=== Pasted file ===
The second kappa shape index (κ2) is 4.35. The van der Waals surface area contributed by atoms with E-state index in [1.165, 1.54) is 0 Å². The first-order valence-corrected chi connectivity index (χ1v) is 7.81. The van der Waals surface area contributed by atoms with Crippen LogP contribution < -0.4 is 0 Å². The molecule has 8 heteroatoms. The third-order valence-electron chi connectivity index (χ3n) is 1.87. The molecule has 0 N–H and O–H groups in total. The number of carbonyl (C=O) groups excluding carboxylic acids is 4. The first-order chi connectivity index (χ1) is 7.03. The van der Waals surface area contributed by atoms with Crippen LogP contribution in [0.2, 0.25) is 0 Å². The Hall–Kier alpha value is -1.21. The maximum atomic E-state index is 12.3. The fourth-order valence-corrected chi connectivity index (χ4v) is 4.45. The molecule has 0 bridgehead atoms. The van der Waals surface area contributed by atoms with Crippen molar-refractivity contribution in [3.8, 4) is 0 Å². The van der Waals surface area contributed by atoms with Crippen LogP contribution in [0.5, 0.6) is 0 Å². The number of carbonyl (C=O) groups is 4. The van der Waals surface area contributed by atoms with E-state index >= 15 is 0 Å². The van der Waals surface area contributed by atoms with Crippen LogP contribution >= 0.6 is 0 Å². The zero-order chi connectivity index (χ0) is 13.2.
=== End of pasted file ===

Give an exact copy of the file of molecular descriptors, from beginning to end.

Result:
The second kappa shape index (κ2) is 4.35. The van der Waals surface area contributed by atoms with E-state index in [1.165, 1.54) is 0 Å². The first-order valence-corrected chi connectivity index (χ1v) is 7.81. The van der Waals surface area contributed by atoms with Crippen LogP contribution < -0.4 is 0 Å². The molecule has 8 heteroatoms. The third-order valence-electron chi connectivity index (χ3n) is 1.87. The molecule has 0 N–H and O–H groups in total. The number of carbonyl (C=O) groups excluding carboxylic acids is 4. The first-order chi connectivity index (χ1) is 7.03. The van der Waals surface area contributed by atoms with Crippen LogP contribution in [0.2, 0.25) is 0 Å². The Hall–Kier alpha value is -1.21. The maximum atomic E-state index is 12.3. The fourth-order valence-corrected chi connectivity index (χ4v) is 4.45. The molecule has 0 bridgehead atoms. The van der Waals surface area contributed by atoms with Crippen molar-refractivity contribution in [3.8, 4) is 0 Å². The van der Waals surface area contributed by atoms with Crippen LogP contribution in [0.5, 0.6) is 0 Å². The number of carbonyl (C=O) groups is 4. The van der Waals surface area contributed by atoms with E-state index >= 15 is 0 Å². The van der Waals surface area contributed by atoms with Crippen LogP contribution >= 0.6 is 0 Å². The zero-order chi connectivity index (χ0) is 13.2.